In response to this, in UK, Public Health and environmental had campaigns to advocate for stronger policies and practices that promote active travel, and make cycling and walking safer and more attractive. The intention being that these modes could in many instances replace car usage for everyday journeys to school, shops, public services etc. To facilitate this would require local planning and highway authorities to invest in ensuring safe routes are available to these destinations especially in Vietnam, Laos and Cambodia (danger from other road traffic is frequently cited as the primary reason for not cycling.) In many areas in Vietnam, Laos & Cambodia, the current focus of development for cycle, trek and kayak provision are on isolated leisure trails, resulting in highly fragmented cycle routes and pavements/sidewalks, which do not link effectively to everyday destinations.

Actions on Active Travel

ATA have studied the itineraries in local areas for Active Travel which helps travelers have habits to increase in walking and cycling after holidays as well as effective response to the steadily increasing problem of overweight and obesity, and also help reduce carbon emissions.

Recommend some itineraries

Vietnam

- Sapa trekking & homestay
- West to East biking exploration
- Kayaking Halong bay

Cambodia

- Cycling Angkor Wat
- Trek Angkor Wat

Laos

- Trek Luang Prabang
- Trek Luang Namtha

September 17, 2010

Vietnam attractions: Da Nang

Da Nang, Vietnam doesn't have the history of Hue, nor the charm of Hoi An. What it does have are pristine beaches, cool mountain hideaways and the relaxation that comes with being away from most other tourists - and most of the people whose job it is to bug the other tourists - as well as beachside restaurants.

Bamboo fishing boats in Danang beach


One clam is never enough. Two, not even close. They make their way to the table in a steaming bowl, the scent of lemon grass and sea salt summonsing the drool of any diner within a 10-metre radius. They're plonked in front of you, swimming in a pool of cloudy liquid, the steam quickly whipped away by Da Nang's ocean breeze.

"You have one first," says Ngo, reaching into the bowl and picking up three of the open shells, shoving them in front of me. There's a pause as I eye my prey.

"Like this," Ngo sighs, using a small fork to tear the plump flesh from its bi-fold shell, dipping the meat in a small saucer of salt, pepper and lime juice, and shoving it hungrily into his mouth, closing his eyes in pure joy as he chews.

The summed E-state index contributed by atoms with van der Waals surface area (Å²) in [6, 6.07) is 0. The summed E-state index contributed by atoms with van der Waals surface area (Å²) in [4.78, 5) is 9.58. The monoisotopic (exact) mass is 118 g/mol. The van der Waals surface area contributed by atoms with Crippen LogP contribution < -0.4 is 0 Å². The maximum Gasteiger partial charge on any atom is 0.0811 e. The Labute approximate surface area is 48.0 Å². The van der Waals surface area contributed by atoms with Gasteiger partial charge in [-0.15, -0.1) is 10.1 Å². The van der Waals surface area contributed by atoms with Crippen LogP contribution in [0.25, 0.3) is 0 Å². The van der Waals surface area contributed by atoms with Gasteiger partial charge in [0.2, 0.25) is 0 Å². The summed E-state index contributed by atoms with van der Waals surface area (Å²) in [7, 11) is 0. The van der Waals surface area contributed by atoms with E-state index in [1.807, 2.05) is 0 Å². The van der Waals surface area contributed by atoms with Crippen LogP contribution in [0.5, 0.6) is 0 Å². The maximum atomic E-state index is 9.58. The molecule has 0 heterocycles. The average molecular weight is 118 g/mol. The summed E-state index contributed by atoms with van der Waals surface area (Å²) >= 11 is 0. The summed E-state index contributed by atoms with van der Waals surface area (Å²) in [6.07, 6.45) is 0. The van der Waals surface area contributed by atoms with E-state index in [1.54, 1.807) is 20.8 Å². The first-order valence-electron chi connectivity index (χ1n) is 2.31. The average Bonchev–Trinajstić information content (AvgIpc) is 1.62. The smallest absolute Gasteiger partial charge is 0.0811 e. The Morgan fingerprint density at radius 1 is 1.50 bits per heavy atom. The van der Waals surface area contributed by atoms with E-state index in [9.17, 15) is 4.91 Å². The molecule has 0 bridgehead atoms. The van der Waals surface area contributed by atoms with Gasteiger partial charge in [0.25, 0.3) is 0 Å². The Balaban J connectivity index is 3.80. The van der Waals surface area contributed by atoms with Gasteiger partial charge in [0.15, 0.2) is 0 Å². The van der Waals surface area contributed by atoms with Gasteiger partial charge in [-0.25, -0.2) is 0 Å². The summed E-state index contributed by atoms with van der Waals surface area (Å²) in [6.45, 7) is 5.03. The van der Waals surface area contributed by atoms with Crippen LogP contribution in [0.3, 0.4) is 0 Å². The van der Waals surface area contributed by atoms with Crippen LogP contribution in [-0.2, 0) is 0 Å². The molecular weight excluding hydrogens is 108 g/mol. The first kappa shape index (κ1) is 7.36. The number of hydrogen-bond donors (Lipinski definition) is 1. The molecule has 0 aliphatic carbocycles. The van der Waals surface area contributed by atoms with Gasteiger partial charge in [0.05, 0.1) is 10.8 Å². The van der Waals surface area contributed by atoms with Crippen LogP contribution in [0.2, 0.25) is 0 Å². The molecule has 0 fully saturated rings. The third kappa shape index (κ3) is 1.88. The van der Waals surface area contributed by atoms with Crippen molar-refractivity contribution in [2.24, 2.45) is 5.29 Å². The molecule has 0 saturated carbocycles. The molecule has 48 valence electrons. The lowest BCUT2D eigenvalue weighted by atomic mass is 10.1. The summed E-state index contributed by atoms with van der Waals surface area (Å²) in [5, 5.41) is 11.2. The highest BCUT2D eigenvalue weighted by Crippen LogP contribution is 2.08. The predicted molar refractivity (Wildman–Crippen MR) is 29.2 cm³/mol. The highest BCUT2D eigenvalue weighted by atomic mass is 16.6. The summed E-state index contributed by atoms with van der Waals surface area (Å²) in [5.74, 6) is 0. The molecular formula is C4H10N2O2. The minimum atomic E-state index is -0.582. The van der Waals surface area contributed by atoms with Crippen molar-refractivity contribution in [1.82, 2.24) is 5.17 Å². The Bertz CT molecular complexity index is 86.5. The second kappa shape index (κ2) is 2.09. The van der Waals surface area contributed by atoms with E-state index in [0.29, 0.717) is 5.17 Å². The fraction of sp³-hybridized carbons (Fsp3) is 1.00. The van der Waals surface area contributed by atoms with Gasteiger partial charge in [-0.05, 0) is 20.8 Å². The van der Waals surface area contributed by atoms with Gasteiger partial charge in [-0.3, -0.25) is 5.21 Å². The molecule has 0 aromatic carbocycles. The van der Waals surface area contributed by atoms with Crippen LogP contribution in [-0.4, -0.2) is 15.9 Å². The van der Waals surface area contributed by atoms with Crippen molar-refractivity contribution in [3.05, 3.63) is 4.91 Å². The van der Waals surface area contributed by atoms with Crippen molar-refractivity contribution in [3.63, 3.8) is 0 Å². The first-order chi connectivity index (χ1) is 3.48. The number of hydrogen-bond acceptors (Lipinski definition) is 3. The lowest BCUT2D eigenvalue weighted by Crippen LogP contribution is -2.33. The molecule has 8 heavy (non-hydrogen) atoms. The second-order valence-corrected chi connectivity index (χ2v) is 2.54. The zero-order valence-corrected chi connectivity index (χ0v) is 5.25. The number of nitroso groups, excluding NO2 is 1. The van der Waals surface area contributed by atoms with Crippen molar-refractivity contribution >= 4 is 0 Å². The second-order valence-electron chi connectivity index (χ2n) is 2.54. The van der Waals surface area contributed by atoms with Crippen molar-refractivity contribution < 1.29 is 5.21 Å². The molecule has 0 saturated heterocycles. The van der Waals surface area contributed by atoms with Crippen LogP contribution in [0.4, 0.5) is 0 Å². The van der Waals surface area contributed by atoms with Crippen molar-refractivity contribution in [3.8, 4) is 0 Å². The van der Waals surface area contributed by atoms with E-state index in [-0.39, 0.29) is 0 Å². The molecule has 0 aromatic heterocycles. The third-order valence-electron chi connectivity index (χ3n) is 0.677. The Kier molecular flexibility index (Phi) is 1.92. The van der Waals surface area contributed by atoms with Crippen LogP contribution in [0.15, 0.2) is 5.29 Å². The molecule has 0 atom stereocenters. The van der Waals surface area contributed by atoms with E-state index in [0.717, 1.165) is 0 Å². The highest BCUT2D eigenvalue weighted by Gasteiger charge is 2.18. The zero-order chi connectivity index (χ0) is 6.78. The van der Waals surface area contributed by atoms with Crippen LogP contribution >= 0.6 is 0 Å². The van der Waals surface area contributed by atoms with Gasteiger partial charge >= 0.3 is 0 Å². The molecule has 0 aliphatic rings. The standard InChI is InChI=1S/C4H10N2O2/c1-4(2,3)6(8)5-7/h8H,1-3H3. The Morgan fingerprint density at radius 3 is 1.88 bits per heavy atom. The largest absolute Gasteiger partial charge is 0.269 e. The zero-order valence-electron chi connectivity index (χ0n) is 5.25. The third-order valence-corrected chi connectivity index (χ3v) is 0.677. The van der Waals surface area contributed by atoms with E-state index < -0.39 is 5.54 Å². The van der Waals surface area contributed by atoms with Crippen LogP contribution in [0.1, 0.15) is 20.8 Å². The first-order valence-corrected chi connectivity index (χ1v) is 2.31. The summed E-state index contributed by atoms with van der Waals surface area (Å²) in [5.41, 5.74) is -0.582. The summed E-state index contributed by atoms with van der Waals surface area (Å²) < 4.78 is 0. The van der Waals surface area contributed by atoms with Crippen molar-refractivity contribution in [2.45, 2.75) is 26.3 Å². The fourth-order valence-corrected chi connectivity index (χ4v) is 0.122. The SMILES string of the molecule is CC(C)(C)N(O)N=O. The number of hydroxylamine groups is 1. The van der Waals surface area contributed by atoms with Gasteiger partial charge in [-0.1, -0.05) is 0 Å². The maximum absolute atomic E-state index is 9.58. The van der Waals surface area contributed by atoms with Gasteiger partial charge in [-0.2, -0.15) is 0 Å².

I copy him. The clam explodes in my mouth, rich flavours of salt, lemon grass, chilli, lime and the juicy flesh drowning my tongue. It's incredible. It tastes of both the country it was cooked in and the ocean it came from. One clam is never enough.

Never mind that this is just the entree at our bustling beachside restaurant. Never mind that a typical Vietnamese lunch seems to involve eating as much as is humanly possible, then getting ready for the main course. The fight over the clams is intense.

It soon degenerates into a table war of flying elbows and small forks. You take no prisoners in this battle - only clams. Once they're finished, however, little fried fish served with a clay pot of rice arrive, and grilled cuttlefish, and marinated prawns, and mussels, and fish stew ...

You can forget that old wives' tale about not going swimming for half an hour after eating - we'll be doing well if we can make it off our chairs before dinner is served.

Of all the attractions in Da Nang, surely nothing can match its culinary delights, especially the seafood - it's cheap, it's tasty and it's everywhere.

And until recently, the port city didn't have much competition.

See, Da Nang never used to be a tourist destination. It was merely a beachside speed bump between two of Vietnam's big hitters: the ancient capital of Hue, to the north, and the quaint, heritage-listed Hoi An to the south.

Da Nang was like the middle child between two over-achieving siblings, who was largely left to do its own thing.

Vietnamese tourists have known about it for a while, drawn in droves to the city's white-sand beaches and slower pace of life.

(That's slower by Vietnamese standards, of course. The roads still appear insanely dangerous to the average Westerner, although Da Nang's boulevards are far removed from the chaos of Hanoi or Ho Chi Minh City.)

Of the mountains, Ba Na is the furthest away and also the furthest from reality. Once a French holiday resort during colonial occupation, it's still a holiday resort, although things have changed.

Where once there were 200 villas dotting the mountaintop, the Vietnamese knocked them down for fear that the French might want to return. The villas have recently been replaced with a few, ironically, French-inspired hotels and a cable car to whip visitors up 1487 metres to the mountain-top.

Those not wishing to stay the night at Ba Na can still catch the cable car to the top and bask in the cool air for a day. While it's always stinking hot at sea level, Da Nang residents like to say Ba Na has four seasons in every day: winter at night, spring in the morning, summer at noon and autumn in the afternoon.